Light Receptors How Vision WorksReceptors in the eye consist of rods and cones. Rods detect light regardless of wavelength and help thebrain determine light intensity, whether it is bright or dim. Cones are only active in bright light and areparticular to red, blue, or green. Each type of cone detects a particular light wavelength. Color blindnessis a disorder that occurs when a person lacks a particular type or types of cones, allowing only bright,dim, and the remaining wavelengths to be seen.There is a blind spot at the back of the eye at the point where the optic nerve passes through the eyeballand there are no receptors. With two working eyes, the blind spot is compensated for by binocularvision. There is also a spot in the retina with the greatest concentration of cones, called the maculafovea. This specialized pit in the 5-mm wide macula is important for high visual acuity. The macula hastwo layers of ganglion cells, the nerve endings communicating with the brain via the optic nerve.Other Functions of the EyeThe eye has accessory structures. The eyelids have hairs called eyelashes that protect the eye and keepout dust and harmful debris. Scratching the cornea would prevent light from passing through properlyand hinder vision. Tear ducts, called lacrimal glands, secrete a salt solution to keep the eye from dryingout as well as a lysozyme that protects the eye from bacteria.4.HUMAN PSYCHOLOGYA small number of basic human psychology facts, tips and important things are given. These facts willhelp anyone to study psychology in greater depth and understand the vastness of the subject.1. Human psychology looks to describe, elucidate, envisage, amend and improve behaviors.The 4 main objectives of human psychology are:• To portray human behavior and thought.• To explain and give details how, why, where and when these behaviors occur.• To predict how, why, where and when these behaviors will reoccur in the future.• To modify, amend and improve behaviors to better the lives of individuals and the society as a whole.2. Human psychology has many subfields. There are various branches of human psychology. Some of themajor sub fields within human psychology are developmental psychology, industrial/organizationalpsychology, clinical psychology, social psychology, counseling psychology, cognitive psychology, andpersonality psychology.3. Psychology is all around us.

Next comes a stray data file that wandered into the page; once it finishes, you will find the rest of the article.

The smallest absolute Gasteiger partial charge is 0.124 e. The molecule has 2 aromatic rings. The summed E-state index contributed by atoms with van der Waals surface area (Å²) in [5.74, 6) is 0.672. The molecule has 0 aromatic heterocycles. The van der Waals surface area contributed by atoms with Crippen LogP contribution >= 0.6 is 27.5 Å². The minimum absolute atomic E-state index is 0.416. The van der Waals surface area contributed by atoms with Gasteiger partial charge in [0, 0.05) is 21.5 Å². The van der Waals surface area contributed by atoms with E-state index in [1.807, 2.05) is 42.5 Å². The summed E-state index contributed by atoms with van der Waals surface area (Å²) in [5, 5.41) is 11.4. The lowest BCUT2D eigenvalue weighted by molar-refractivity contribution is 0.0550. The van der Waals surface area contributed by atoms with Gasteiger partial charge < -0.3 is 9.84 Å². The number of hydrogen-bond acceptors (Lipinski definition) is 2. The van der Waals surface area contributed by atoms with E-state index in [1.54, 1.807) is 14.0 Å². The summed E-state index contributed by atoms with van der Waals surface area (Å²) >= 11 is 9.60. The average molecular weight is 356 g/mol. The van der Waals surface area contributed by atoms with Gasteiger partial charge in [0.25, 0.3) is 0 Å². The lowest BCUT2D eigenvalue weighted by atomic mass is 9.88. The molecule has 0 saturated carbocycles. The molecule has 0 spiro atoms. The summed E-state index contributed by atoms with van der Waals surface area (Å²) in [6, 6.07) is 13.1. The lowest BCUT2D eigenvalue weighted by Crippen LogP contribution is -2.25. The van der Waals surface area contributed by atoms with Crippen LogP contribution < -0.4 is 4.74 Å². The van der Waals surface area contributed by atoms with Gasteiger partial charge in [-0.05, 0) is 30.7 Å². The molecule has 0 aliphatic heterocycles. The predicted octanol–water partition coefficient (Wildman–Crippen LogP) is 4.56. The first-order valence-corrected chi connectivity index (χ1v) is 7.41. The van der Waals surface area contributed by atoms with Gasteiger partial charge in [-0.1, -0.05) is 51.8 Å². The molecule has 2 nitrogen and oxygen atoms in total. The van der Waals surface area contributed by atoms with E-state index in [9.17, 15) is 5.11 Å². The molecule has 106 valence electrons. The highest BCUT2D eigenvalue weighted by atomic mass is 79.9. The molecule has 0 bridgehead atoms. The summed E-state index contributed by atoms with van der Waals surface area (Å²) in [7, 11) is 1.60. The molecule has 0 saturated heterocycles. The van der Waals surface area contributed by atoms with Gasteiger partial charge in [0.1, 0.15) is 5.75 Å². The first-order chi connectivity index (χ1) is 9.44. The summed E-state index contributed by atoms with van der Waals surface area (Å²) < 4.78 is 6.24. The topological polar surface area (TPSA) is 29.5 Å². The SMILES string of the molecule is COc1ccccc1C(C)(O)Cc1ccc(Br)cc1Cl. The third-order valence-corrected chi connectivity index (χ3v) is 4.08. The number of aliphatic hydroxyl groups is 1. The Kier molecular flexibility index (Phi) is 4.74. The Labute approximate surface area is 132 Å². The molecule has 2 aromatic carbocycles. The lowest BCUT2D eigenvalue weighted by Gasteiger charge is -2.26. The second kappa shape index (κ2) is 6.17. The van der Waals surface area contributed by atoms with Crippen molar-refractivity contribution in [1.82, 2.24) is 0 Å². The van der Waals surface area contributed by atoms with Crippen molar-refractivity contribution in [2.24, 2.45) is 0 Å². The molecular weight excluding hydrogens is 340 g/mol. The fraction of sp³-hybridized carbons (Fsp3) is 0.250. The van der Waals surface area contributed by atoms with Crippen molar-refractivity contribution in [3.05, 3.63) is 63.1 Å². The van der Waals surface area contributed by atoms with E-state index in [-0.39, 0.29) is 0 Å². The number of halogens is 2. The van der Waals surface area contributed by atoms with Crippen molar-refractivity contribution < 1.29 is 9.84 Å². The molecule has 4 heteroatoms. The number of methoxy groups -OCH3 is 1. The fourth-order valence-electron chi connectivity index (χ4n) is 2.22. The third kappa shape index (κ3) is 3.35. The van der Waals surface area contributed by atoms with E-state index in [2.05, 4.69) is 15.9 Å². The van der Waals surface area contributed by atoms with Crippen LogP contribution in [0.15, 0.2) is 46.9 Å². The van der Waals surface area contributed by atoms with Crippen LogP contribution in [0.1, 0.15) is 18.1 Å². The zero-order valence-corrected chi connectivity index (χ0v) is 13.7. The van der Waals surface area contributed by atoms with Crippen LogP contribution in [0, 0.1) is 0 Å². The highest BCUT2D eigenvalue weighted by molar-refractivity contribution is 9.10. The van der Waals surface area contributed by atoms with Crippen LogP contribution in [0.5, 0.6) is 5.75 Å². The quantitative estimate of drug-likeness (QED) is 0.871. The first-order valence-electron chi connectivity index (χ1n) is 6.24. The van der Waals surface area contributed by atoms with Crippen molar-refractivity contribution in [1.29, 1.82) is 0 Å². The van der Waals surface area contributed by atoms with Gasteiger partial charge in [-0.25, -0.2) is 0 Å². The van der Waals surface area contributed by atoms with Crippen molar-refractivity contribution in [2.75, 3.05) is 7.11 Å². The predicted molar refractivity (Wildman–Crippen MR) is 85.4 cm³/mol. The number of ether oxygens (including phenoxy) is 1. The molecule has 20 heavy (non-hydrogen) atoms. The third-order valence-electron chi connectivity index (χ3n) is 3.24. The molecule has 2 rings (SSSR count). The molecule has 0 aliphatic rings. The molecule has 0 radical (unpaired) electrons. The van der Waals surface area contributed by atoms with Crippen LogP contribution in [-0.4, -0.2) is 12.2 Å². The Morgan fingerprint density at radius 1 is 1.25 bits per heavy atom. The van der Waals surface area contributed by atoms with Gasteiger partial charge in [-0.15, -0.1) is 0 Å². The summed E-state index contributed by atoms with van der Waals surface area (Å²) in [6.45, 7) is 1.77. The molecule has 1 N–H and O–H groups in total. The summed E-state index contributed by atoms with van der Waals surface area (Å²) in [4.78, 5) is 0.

Unlike other academic subjects, Psychology doesn’t exist only in classroom, mental health offices andresearch labs. The principles of human psychology are visible all around us in day to day circumstances.The print media, the electronic media and even the internet world heavily depends on humanpsychology to innovate and develop marketing messages that influence, sways, manipulates andpersuade people to purchase the advertised products.4. Human psychology is the scientific study of human mind, their actions, behavior and mentalprocesses.Human psychology is the scientific study of human mind, their actions, behavior and mental processes.The term psychology comes from ‘psyche’ a Greek word which means "breath, spirit, soul" and ‘logia‘which means "study of." Human psychology surfaced from biology and philosophy and is stronglyrelated to other disciplines including linguistics, sociology, medicine, and anthropology.5. Human psychology makes use of scientific methods.Human psychology relies on scientific methods to examine questions, frame postulates, conductexperiments, verify the empirical data and arrive at conclusions. Psychologists use a range of techniquesto study the human mind, actions, mental processes and behavior, including experiments, case studies,naturalistic observation, and questionnaires.6. Human psychology studies both normal and abnormal behavior.The general myth about human psychology is that it concerns itself exclusively with the diagnosis andtreatment of abnormal behavior. Nonetheless, it is important to remember that psychology studiesnormal behavior as well.7. Psychologists take many different perspectives.Any given instance will be looked upon by the psychologists in many perspectives. Some of the majorperspectives in human psychology include the evolutionary perspective, humanistic perspective,cognitive perspective, behavioral perspective, biological perspective, etc.8. Psychology is not just about therapy.Therapy is certainly a big part of psychology; but it is not the only thing that psychologists do. Humanpsychology covers other areas including teaching, research and consulting. Psychologists work in a widevariety of settings which includes…• Government offices• Private corporations• Schools• Colleges and universities